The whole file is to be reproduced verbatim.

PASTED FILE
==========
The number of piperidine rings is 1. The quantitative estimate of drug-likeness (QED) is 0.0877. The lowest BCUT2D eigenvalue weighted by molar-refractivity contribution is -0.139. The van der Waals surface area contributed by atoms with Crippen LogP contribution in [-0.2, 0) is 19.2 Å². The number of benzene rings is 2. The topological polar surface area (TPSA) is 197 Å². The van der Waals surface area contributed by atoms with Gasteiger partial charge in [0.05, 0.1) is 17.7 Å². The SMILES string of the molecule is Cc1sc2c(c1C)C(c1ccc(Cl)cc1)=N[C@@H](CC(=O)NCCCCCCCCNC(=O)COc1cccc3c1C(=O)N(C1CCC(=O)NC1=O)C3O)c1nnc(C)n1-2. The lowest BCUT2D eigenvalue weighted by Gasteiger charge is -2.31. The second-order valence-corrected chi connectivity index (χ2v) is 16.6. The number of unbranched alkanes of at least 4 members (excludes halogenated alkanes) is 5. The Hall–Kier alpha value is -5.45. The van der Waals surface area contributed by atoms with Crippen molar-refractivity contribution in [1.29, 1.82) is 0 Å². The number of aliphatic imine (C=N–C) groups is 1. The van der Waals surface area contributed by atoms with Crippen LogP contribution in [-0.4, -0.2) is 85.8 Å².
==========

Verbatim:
The number of piperidine rings is 1. The quantitative estimate of drug-likeness (QED) is 0.0877. The lowest BCUT2D eigenvalue weighted by molar-refractivity contribution is -0.139. The van der Waals surface area contributed by atoms with Crippen LogP contribution in [-0.2, 0) is 19.2 Å². The number of benzene rings is 2. The topological polar surface area (TPSA) is 197 Å². The van der Waals surface area contributed by atoms with Gasteiger partial charge in [0.05, 0.1) is 17.7 Å². The SMILES string of the molecule is Cc1sc2c(c1C)C(c1ccc(Cl)cc1)=N[C@@H](CC(=O)NCCCCCCCCNC(=O)COc1cccc3c1C(=O)N(C1CCC(=O)NC1=O)C3O)c1nnc(C)n1-2. The lowest BCUT2D eigenvalue weighted by Gasteiger charge is -2.31. The second-order valence-corrected chi connectivity index (χ2v) is 16.6. The number of unbranched alkanes of at least 4 members (excludes halogenated alkanes) is 5. The Hall–Kier alpha value is -5.45. The van der Waals surface area contributed by atoms with Crippen molar-refractivity contribution in [1.29, 1.82) is 0 Å². The number of aliphatic imine (C=N–C) groups is 1. The van der Waals surface area contributed by atoms with Crippen LogP contribution in [-0.4, -0.2) is 85.8 Å².